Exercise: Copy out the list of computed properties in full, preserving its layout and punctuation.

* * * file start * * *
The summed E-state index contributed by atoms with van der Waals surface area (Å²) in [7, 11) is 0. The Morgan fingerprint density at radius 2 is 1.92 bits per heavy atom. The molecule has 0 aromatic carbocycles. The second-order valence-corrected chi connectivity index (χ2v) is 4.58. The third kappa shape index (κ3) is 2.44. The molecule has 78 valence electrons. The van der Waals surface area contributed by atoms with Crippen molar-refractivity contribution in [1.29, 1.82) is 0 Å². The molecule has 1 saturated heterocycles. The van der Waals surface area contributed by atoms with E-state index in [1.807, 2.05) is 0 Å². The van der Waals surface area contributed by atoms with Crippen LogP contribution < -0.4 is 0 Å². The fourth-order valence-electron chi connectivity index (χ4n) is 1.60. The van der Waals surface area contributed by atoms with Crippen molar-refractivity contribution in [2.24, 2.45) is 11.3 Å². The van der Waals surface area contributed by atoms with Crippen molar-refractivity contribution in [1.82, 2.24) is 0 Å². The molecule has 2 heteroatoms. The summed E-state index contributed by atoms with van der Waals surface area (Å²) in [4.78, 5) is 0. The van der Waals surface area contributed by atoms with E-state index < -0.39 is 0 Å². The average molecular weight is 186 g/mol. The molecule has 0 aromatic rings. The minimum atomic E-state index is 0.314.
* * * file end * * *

The summed E-state index contributed by atoms with van der Waals surface area (Å²) in [7, 11) is 0. The Morgan fingerprint density at radius 2 is 1.92 bits per heavy atom. The molecule has 0 aromatic carbocycles. The second-order valence-corrected chi connectivity index (χ2v) is 4.58. The third kappa shape index (κ3) is 2.44. The molecule has 78 valence electrons. The van der Waals surface area contributed by atoms with Crippen molar-refractivity contribution in [1.29, 1.82) is 0 Å². The molecule has 1 saturated heterocycles. The van der Waals surface area contributed by atoms with E-state index in [1.807, 2.05) is 0 Å². The van der Waals surface area contributed by atoms with Crippen LogP contribution < -0.4 is 0 Å². The fourth-order valence-electron chi connectivity index (χ4n) is 1.60. The van der Waals surface area contributed by atoms with Crippen molar-refractivity contribution in [2.24, 2.45) is 11.3 Å². The van der Waals surface area contributed by atoms with Crippen molar-refractivity contribution in [1.82, 2.24) is 0 Å². The molecule has 2 heteroatoms. The summed E-state index contributed by atoms with van der Waals surface area (Å²) in [4.78, 5) is 0. The van der Waals surface area contributed by atoms with E-state index < -0.39 is 0 Å². The average molecular weight is 186 g/mol. The molecule has 0 aromatic rings. The minimum atomic E-state index is 0.314.